The Amazing Valuation Journey

By on November 30, 2009

The Value Line Investment Survey has been around a long time. I grew up reading their reports since my father subscribed to it for many years. At their website readers are allowed a complimentary look at the 30 stocks that make up the Dow Jones Industrials. The charts and yearly earnings reveal how cheap the market for large caps is now compared to 1998 -2000.

For example, in 1999 the price of Wal-Mart stock hit a high of $70.30 and the company earned $1.28 per share, which works out to a PE multiple of 55. Wal-Mart is now trading at $54.63 and is expected to earn $3.62 per share; a PE multiple of 15. In other words, Wal-Mart is now making about three times more money than 10 years ago, but their stock is down 22%. The story is similar for Procter and Gamble, Coca Cola and a slew of other companies.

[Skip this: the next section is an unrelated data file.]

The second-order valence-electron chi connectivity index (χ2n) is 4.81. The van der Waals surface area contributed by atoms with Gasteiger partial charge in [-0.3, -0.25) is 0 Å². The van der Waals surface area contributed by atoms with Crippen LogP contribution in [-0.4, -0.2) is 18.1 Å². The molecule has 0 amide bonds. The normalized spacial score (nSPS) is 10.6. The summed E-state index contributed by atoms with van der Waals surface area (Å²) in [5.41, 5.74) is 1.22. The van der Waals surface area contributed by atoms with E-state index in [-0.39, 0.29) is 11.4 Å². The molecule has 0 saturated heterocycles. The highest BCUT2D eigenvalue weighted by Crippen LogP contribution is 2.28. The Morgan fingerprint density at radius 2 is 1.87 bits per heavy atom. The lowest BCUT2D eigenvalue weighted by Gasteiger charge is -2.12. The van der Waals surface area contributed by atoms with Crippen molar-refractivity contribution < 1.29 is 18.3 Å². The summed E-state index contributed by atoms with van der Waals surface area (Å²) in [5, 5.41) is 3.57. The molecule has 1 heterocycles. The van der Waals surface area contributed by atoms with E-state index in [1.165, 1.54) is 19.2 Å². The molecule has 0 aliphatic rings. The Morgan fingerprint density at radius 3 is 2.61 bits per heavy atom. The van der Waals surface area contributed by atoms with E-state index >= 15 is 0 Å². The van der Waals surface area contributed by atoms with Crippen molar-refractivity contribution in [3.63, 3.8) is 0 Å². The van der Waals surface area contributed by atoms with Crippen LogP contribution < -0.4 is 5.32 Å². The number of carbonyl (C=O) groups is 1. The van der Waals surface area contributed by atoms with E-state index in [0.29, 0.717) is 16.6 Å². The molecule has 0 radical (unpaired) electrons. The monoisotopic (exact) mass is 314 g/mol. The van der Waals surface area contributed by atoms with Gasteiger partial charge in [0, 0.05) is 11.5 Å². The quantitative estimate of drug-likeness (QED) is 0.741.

Lesson to Jeremy Siegel: growing earnings don’t always translate into growing stocks and when buying stocks investors should never ignore price and valuation.

Sources:

Value Line Complimentary Dow 30 Reports

Value Line Wal-Mart Report
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